Too often business owners think that malicious cyber-attacks won’t happen to them. But, unfortunately this isn’t the case. The team at Realise Business know businesses who have been the subject of cyber-attacks, in turn, spending weeks and in some cases months just trying to recover their money and get their business back on track.
Cyber-attacks are now one of the world’s leading security threats and it is only those who have been impacted that know just how crippling those attacks can be. While there are systems set up to deal with an attack, their effectiveness and speed still leaves a lot to be desired.
Earlier this year Realise Business and the Sutherland Shire Business Chamber put together an event that focused on cybercrime and small business. A number of speakers on the day raised some very worthwhile issues and these were captured on video by Realise Business member Paul Sheaffe.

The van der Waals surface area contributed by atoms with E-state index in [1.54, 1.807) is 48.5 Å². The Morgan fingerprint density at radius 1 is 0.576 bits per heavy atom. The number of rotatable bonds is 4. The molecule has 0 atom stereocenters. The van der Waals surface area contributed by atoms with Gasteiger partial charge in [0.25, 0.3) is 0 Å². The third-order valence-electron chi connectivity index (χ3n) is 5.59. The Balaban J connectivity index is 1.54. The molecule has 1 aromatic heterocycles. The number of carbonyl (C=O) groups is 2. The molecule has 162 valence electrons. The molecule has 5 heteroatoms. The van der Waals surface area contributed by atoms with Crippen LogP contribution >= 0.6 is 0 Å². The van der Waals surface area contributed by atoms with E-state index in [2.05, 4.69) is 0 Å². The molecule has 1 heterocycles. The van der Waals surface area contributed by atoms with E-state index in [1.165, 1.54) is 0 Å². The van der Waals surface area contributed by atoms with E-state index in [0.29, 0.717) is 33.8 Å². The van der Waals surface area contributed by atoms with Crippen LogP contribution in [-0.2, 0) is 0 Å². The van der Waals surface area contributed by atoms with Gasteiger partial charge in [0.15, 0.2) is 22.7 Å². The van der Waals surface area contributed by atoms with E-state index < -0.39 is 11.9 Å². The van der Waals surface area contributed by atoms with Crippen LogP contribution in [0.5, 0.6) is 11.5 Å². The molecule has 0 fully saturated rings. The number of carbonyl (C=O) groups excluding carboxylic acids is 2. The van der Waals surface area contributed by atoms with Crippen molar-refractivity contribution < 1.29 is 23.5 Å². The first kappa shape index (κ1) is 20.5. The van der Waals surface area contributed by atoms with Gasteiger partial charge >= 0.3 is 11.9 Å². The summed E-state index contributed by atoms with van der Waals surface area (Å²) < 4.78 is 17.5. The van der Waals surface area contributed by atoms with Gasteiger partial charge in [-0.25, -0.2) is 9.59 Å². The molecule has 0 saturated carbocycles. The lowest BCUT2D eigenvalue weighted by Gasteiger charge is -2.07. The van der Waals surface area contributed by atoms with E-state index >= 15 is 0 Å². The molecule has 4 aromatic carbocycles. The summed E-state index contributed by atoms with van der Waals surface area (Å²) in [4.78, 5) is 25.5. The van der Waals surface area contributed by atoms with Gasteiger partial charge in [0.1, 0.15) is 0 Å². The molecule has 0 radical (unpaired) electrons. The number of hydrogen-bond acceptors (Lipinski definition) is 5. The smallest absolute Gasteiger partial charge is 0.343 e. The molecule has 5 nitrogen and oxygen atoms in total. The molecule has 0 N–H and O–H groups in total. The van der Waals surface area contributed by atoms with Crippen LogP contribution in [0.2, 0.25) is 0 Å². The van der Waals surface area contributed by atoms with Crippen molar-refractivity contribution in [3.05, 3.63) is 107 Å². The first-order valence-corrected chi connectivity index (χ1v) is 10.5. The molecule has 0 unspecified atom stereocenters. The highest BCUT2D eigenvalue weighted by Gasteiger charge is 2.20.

We have summarised some of the key points of the presentations below:
I’m a small business; it won’t happen to me | Skye Theodoreau
Cybersecurity can no longer afford to be ignored as an integral business practice for SMEs and small businesses. Many small business owners are clouded with a false sense of security, mistakenly believing that they will be overlooked by hackers in favour of bigger businesses with more cash and assets.
Skye Theodoreau, an advisor for the office of the NSW Small Business Commissioner, provided the audience with statistics that revealed that over 60% of cyber events impact SMEs, and 50% impact small businesses.